Rude-as-designated-hitter was a sort of “ideal man,” but also kind of an unthreatening nobody. The audience didn’t so much boo him as serve as a mirror for his own insecurities. Women might enjoy copping feels along his obliques, but to what end? None of them wanted to go home with him. Rude was “ideal” to the point of absurdity, and from this absurd condition arose selfish indignation: when would he ever be good enough to be worshipped like the demigod he had supposedly become?

When I was a kid, I thought Dusty Rhodes was the best wrestler in the world. He was my cynosure; everything else was secondary to whatever kind of nonsense feuding and interviewing he happened to be engaged in. I began watching WWF programming again in earnest because he’d signed with Vince McMahon’s company, after which he would spend the better part of his six-month run wearing polka dot tank tops and shaking his booty alongside his valet Sapphire.

But Rude soon proved to be the guy I found myself relating to, for reasons that I then saw through a glass darkly. Say wha? You’re telling me you related to this dude, who was playing a misogynistic, egotistical piece of garbage? Broham, u out ur mind? Dude rly, u even lift bro?

No, that’s not it. I didn’t relate to the substance of Rick Rude’s performance. How could anybody relate to the substance of anything that was on display in McMahon’s WWF of the late-1980s and early-'90s? Save for a handful of Ultimate Warrior interviews that mirrored my father’s insane tirades far too closely for me to take any comfort in them, it was mostly a lot of stupid crap aimed at stupid kids, performed stupidly, and lacking even the patina of redeeming postmodern subversiveness that it would develop during the “Attitude Era.”

But Rude—Rude was a sad bunny rabbit. Here was this wonderful specimen, this steroid-made creation, and he couldn’t catch a break. He wanted so badly for everyone to recognize his greatness. His hatred was an outgrowth of this lack of recognition, recognition that would never be forthcoming because, ye gods, what could be more loathsome than giving credit to someone who actually craves it? Screw you, meathead!

It was only years later, after I’d undertaken a regimen of self-improvement in order to slough off the bitter memories of this period, that I understood precisely how this fictional character felt. I knew what dark forces ravaged the soul of “Ravishing” Rick Rude. I had gone to ludicrous lengths to impress other people… because I just wanted, for once in my godforsaken life, to be impressed by myself.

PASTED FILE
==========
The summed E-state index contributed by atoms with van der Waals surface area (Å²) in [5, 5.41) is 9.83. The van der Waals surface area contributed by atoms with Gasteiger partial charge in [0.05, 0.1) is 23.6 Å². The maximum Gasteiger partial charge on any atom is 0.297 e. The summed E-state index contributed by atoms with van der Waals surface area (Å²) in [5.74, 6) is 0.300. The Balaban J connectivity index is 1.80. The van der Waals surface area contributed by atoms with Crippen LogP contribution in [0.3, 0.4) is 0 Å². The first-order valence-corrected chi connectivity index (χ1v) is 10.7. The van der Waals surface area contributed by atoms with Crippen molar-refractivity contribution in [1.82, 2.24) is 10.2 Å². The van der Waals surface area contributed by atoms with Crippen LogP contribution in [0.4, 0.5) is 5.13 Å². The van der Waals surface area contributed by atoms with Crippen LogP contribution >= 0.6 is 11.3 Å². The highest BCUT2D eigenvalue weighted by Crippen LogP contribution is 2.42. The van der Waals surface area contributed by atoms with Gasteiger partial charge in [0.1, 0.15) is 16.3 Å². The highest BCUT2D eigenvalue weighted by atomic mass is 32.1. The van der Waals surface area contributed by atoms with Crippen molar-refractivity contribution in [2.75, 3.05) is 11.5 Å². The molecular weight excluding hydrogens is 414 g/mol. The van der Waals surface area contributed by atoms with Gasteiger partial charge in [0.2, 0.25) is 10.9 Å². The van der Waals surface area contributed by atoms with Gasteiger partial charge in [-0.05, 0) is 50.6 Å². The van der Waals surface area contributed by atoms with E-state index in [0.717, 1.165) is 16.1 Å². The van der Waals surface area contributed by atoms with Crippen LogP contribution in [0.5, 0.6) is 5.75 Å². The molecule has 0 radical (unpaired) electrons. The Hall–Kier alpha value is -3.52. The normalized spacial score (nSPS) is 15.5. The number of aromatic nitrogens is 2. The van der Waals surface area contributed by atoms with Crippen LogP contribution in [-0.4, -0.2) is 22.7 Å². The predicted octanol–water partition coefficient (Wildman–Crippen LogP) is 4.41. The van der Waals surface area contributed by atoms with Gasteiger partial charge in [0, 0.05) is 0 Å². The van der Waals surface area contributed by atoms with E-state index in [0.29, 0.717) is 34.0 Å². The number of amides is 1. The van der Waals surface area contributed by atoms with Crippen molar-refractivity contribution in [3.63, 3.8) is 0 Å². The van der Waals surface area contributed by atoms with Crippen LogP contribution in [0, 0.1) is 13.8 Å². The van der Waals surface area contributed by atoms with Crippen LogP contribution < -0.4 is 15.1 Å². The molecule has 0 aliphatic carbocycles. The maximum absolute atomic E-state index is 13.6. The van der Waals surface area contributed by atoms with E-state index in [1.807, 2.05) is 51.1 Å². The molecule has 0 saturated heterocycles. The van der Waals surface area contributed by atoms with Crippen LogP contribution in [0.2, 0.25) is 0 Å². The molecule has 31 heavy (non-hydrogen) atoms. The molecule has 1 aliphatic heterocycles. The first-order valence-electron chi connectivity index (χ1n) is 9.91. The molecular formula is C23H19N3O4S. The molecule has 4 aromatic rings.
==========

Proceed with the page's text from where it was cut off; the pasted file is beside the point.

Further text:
Such an imperfectly perfect fate: after years of practice, you’ll be lucky if you become the man of your own dreams. When you’re a designated hitter—the man who has everything except something to offer—it’s the utter pits. The Cheryl Robertses, those people whose attention you crave because they’ll validate something about yourself, are repulsed by that excessive persona you’re always toting around with you. Like Rick Rude, you’re always trumpeting your mad skills to the world… yet who the heck cares? Your flaws are only made more manifest because of your assiduous efforts to conceal them.

You know that one real jacked guy who wasn’t the love of your life but you kinda sorta didn’t hate dating him only he wasn’t really all that memorable and now every few years you look him up on the ol’ Facebook to see what he’s doing and it turns out he’s doing okay or even better than okay and you wonder if maybe it could’ve worked out better than it did before finally concluding que sera sera and getting back to whatever hot new iPhone app or YouTube vlog is occupying your time? Well, the late “Ravishing” Rick Rude used to play one of those guys on TV.